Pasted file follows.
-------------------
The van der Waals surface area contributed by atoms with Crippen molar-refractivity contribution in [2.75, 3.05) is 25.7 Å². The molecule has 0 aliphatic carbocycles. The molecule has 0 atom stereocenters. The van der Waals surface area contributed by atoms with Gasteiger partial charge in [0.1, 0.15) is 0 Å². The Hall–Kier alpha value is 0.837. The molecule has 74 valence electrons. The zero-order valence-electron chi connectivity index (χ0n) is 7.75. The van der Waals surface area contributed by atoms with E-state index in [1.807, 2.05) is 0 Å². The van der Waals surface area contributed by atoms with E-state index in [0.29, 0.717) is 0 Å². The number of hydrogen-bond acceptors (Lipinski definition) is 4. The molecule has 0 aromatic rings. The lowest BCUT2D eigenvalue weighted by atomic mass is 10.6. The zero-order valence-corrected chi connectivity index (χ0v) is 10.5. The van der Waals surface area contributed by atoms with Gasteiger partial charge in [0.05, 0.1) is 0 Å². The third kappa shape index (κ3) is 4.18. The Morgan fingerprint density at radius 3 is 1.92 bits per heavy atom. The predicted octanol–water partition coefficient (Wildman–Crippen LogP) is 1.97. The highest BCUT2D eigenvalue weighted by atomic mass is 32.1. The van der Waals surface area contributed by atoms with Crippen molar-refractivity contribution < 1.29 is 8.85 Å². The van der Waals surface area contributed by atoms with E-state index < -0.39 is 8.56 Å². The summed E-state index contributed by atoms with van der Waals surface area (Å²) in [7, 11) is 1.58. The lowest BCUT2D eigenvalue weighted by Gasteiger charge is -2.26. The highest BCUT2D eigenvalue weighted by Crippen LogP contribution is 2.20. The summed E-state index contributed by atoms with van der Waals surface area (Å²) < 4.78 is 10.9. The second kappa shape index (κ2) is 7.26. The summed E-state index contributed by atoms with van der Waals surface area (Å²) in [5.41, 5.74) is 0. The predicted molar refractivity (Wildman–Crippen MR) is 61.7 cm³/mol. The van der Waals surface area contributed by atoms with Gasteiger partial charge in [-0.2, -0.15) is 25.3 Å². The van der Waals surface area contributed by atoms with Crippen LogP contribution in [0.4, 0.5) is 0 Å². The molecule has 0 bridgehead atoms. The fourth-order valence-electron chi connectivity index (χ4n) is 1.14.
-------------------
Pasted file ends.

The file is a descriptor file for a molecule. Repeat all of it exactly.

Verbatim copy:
The van der Waals surface area contributed by atoms with Crippen molar-refractivity contribution in [2.75, 3.05) is 25.7 Å². The molecule has 0 aliphatic carbocycles. The molecule has 0 atom stereocenters. The van der Waals surface area contributed by atoms with Gasteiger partial charge in [0.1, 0.15) is 0 Å². The Hall–Kier alpha value is 0.837. The molecule has 74 valence electrons. The zero-order valence-electron chi connectivity index (χ0n) is 7.75. The van der Waals surface area contributed by atoms with E-state index in [1.807, 2.05) is 0 Å². The van der Waals surface area contributed by atoms with E-state index in [0.29, 0.717) is 0 Å². The number of hydrogen-bond acceptors (Lipinski definition) is 4. The molecule has 0 aromatic rings. The lowest BCUT2D eigenvalue weighted by atomic mass is 10.6. The zero-order valence-corrected chi connectivity index (χ0v) is 10.5. The van der Waals surface area contributed by atoms with Gasteiger partial charge in [0.05, 0.1) is 0 Å². The third kappa shape index (κ3) is 4.18. The Morgan fingerprint density at radius 3 is 1.92 bits per heavy atom. The predicted octanol–water partition coefficient (Wildman–Crippen LogP) is 1.97. The highest BCUT2D eigenvalue weighted by atomic mass is 32.1. The van der Waals surface area contributed by atoms with Crippen molar-refractivity contribution < 1.29 is 8.85 Å². The van der Waals surface area contributed by atoms with E-state index < -0.39 is 8.56 Å². The summed E-state index contributed by atoms with van der Waals surface area (Å²) in [7, 11) is 1.58. The lowest BCUT2D eigenvalue weighted by Gasteiger charge is -2.26. The highest BCUT2D eigenvalue weighted by Crippen LogP contribution is 2.20. The summed E-state index contributed by atoms with van der Waals surface area (Å²) < 4.78 is 10.9. The second kappa shape index (κ2) is 7.26. The summed E-state index contributed by atoms with van der Waals surface area (Å²) in [5.41, 5.74) is 0. The predicted molar refractivity (Wildman–Crippen MR) is 61.7 cm³/mol. The van der Waals surface area contributed by atoms with Gasteiger partial charge in [-0.2, -0.15) is 25.3 Å². The van der Waals surface area contributed by atoms with Crippen LogP contribution in [0.4, 0.5) is 0 Å². The molecule has 0 bridgehead atoms. The fourth-order valence-electron chi connectivity index (χ4n) is 1.14.